So I'm not one of those people hooked on American Idol, but I did record last night's season finale on my DVR. I work with the teenage girls in my new congregation, and with their adament love for Blake...well, I had to see it all wrap up. Thank goodness for the miracle of the DVR. Let's put aside the constant commercial breaks. What's up with the Golden Idols? Why would I want to watch people who can't sing accept awards for not being able to sing? During a SINGING competition?
It reminded me way, way too much of an event I attended Saturday night. A little soiree called "Best of State."
This was a favor to my dad, whose law firm had apparently won the honor of "Best of State" something (luckily, it was something law-related...Best Legal Services, I think they put it. But I can't remember. And I left my program there). Anyway, he had to go and my mom was busy, so I was a last minute fill-in. Which meant donning the satiny gown I haden’t worn since my honeymoon cruise over four years ago.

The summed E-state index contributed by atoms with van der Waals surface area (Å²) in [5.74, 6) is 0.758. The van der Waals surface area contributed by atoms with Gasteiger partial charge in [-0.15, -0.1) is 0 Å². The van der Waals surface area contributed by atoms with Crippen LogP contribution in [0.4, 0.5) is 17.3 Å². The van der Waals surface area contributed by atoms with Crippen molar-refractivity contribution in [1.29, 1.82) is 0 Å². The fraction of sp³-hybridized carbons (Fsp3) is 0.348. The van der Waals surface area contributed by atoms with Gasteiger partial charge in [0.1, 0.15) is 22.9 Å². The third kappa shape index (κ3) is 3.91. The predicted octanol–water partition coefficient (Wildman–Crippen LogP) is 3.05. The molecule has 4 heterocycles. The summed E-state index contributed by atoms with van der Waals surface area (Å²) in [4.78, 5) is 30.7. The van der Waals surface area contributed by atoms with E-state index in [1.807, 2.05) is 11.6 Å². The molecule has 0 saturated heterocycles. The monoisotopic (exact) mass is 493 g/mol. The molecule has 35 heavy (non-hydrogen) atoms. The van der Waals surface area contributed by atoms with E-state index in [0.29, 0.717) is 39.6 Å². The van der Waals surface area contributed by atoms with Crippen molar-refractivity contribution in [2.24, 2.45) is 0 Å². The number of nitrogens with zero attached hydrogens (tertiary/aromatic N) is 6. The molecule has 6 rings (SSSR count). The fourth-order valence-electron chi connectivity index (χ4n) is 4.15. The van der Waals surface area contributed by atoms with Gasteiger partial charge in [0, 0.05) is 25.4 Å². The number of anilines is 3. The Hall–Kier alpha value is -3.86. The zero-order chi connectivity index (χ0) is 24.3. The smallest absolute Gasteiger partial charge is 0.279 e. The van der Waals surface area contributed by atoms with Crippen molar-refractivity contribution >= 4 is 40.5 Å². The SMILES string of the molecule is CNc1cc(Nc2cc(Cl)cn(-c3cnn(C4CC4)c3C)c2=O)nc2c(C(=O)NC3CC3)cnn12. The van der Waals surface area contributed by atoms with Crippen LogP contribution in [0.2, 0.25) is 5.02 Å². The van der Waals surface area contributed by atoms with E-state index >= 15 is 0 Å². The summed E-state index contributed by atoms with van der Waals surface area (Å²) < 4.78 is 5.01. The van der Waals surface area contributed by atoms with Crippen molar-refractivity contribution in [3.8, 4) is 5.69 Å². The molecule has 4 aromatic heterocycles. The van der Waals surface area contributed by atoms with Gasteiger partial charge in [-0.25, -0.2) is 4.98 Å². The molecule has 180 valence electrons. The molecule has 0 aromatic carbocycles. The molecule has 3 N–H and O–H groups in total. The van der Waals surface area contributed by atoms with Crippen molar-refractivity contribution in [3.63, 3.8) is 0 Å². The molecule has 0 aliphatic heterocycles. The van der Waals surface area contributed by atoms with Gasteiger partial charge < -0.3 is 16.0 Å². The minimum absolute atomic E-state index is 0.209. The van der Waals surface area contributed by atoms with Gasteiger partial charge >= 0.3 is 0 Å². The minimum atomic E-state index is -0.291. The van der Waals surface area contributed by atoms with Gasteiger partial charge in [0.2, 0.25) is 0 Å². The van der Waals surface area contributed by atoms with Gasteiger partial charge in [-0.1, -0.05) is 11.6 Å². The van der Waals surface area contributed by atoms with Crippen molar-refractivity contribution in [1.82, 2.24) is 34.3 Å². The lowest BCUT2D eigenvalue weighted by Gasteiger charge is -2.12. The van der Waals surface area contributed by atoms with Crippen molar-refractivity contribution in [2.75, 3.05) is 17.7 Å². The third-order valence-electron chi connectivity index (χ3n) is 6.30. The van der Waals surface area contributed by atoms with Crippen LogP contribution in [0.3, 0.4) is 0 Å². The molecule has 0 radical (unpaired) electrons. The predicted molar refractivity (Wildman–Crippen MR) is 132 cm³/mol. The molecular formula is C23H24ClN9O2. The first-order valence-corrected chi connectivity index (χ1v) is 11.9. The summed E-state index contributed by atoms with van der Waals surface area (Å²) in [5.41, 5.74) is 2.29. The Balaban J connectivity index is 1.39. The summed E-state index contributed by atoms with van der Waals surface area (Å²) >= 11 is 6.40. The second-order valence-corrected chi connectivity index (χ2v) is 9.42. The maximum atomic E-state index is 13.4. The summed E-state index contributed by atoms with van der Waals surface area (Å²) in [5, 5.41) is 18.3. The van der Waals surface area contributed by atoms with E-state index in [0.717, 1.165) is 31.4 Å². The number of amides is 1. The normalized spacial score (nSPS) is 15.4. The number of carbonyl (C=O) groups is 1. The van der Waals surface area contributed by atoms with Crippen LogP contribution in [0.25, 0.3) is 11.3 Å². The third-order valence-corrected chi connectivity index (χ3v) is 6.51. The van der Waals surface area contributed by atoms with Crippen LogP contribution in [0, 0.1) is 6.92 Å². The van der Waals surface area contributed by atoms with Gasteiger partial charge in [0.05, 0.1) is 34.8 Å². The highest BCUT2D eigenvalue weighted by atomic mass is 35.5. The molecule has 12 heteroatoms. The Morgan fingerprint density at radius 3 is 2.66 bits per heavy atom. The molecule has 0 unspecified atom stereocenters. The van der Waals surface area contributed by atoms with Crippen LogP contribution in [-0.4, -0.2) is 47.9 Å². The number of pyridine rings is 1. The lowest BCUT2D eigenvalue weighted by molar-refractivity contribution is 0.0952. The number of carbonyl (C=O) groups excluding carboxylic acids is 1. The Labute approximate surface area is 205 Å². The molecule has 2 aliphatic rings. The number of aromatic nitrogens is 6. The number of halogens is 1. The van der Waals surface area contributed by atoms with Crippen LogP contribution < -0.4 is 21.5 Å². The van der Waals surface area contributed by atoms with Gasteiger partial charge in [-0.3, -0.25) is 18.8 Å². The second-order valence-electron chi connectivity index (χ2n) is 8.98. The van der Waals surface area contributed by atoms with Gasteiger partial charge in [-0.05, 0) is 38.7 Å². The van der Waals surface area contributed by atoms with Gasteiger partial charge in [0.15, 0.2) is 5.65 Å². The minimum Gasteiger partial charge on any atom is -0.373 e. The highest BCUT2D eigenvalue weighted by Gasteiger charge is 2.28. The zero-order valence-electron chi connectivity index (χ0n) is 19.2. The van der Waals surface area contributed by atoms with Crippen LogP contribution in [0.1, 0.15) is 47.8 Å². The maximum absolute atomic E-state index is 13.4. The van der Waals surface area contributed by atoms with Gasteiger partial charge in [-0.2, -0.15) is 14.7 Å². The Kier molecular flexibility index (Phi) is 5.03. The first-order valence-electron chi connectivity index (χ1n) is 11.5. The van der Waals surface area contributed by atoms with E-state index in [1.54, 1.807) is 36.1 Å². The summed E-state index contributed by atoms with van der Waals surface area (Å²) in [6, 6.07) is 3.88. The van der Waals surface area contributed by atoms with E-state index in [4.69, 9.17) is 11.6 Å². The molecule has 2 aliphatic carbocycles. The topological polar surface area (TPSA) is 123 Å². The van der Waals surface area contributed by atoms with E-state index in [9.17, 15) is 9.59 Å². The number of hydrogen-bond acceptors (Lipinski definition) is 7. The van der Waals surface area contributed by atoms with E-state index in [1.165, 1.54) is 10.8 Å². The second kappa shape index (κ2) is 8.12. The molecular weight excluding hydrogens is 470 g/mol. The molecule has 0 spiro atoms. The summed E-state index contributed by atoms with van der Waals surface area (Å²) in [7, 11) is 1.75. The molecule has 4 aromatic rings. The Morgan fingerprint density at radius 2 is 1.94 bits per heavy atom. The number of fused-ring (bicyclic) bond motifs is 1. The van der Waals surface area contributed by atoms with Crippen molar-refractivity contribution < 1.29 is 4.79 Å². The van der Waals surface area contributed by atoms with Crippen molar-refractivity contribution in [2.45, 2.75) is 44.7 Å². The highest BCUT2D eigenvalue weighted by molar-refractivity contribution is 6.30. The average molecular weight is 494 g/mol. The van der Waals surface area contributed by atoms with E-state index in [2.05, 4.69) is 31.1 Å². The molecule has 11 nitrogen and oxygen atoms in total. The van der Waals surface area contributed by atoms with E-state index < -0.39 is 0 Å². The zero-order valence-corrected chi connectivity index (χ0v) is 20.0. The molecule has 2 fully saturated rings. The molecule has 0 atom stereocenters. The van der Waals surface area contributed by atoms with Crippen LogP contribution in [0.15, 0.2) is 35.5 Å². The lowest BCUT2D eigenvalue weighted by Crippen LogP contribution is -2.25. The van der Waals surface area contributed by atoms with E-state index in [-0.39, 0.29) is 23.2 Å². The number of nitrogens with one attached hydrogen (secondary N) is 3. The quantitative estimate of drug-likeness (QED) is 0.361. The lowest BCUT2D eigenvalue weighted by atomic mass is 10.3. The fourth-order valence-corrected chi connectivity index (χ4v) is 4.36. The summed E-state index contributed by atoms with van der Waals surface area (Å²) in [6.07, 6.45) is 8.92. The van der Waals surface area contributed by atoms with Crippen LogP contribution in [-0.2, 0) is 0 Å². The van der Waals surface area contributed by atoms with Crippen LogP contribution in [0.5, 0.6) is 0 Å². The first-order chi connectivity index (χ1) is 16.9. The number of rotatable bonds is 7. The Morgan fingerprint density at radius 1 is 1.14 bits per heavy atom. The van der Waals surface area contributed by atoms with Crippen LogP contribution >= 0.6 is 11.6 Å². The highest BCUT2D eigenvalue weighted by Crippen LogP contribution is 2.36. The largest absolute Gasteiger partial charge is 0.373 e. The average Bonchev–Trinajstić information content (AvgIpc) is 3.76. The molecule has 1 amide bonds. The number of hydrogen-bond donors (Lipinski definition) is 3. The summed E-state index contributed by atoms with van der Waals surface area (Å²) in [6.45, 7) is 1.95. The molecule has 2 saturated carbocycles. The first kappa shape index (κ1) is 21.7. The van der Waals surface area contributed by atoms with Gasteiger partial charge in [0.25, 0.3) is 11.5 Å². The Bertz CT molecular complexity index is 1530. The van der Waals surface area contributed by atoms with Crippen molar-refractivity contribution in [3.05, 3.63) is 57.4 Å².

The food was decent, and the presentation of the awards was blessedly brief. But the award categories ranged from random (Best of State Dog Groomer /Pet Hygienist) to ridiculous (Best of State Political Figure).
But what interested me most? The awards for the “creative arts”: Best of State Playwright, Fiction Writer, and Non-Fiction Writer. Now, I may be a writer myself, but I don’t claim to know of every author or (any professional) playwright in my state. So it really doesn’t matter that I wasn’t familiar with any of the winners. It does, however, beg the question: by what criteria are these writers judged? The same criteria used to award Best of State Pet Hygienist? Can the winners now add to their query letters the line: “Please note that I am the best fiction (non-fiction) writer in my state?”
Will editors realize this distinction is equivalent to that of a Golden Idol?